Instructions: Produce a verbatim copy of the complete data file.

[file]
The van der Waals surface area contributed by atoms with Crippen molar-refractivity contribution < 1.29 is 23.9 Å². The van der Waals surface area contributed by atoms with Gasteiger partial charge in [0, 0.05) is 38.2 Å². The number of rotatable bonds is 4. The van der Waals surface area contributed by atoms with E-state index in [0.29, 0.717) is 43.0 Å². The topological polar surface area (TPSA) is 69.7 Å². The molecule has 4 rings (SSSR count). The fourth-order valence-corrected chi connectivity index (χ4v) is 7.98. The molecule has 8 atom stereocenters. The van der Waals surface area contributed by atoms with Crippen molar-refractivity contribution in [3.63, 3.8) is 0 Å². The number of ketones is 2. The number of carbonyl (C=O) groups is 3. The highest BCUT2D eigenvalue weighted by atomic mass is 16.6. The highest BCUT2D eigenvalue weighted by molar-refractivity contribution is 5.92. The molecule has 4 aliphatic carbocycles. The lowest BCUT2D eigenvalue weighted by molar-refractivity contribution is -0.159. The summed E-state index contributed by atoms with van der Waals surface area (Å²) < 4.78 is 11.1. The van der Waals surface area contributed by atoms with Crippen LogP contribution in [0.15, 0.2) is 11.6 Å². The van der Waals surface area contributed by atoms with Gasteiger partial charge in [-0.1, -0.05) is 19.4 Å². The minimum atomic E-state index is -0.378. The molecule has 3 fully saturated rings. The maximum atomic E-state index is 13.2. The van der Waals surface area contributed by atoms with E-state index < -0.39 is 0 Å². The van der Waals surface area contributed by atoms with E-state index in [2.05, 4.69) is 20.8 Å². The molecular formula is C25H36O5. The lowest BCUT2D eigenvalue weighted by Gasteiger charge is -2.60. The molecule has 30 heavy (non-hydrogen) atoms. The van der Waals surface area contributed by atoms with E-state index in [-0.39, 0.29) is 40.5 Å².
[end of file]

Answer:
The van der Waals surface area contributed by atoms with Crippen molar-refractivity contribution < 1.29 is 23.9 Å². The van der Waals surface area contributed by atoms with Gasteiger partial charge in [0, 0.05) is 38.2 Å². The number of rotatable bonds is 4. The van der Waals surface area contributed by atoms with E-state index in [0.29, 0.717) is 43.0 Å². The topological polar surface area (TPSA) is 69.7 Å². The molecule has 4 rings (SSSR count). The fourth-order valence-corrected chi connectivity index (χ4v) is 7.98. The molecule has 8 atom stereocenters. The van der Waals surface area contributed by atoms with Crippen molar-refractivity contribution in [3.63, 3.8) is 0 Å². The number of ketones is 2. The number of carbonyl (C=O) groups is 3. The highest BCUT2D eigenvalue weighted by atomic mass is 16.6. The highest BCUT2D eigenvalue weighted by molar-refractivity contribution is 5.92. The molecule has 4 aliphatic carbocycles. The lowest BCUT2D eigenvalue weighted by molar-refractivity contribution is -0.159. The summed E-state index contributed by atoms with van der Waals surface area (Å²) < 4.78 is 11.1. The van der Waals surface area contributed by atoms with Crippen LogP contribution in [0.15, 0.2) is 11.6 Å². The van der Waals surface area contributed by atoms with Gasteiger partial charge in [-0.1, -0.05) is 19.4 Å². The minimum atomic E-state index is -0.378. The molecule has 3 fully saturated rings. The maximum atomic E-state index is 13.2. The van der Waals surface area contributed by atoms with E-state index < -0.39 is 0 Å². The van der Waals surface area contributed by atoms with E-state index in [2.05, 4.69) is 20.8 Å². The molecular formula is C25H36O5. The lowest BCUT2D eigenvalue weighted by Gasteiger charge is -2.60. The molecule has 30 heavy (non-hydrogen) atoms. The van der Waals surface area contributed by atoms with E-state index in [-0.39, 0.29) is 40.5 Å².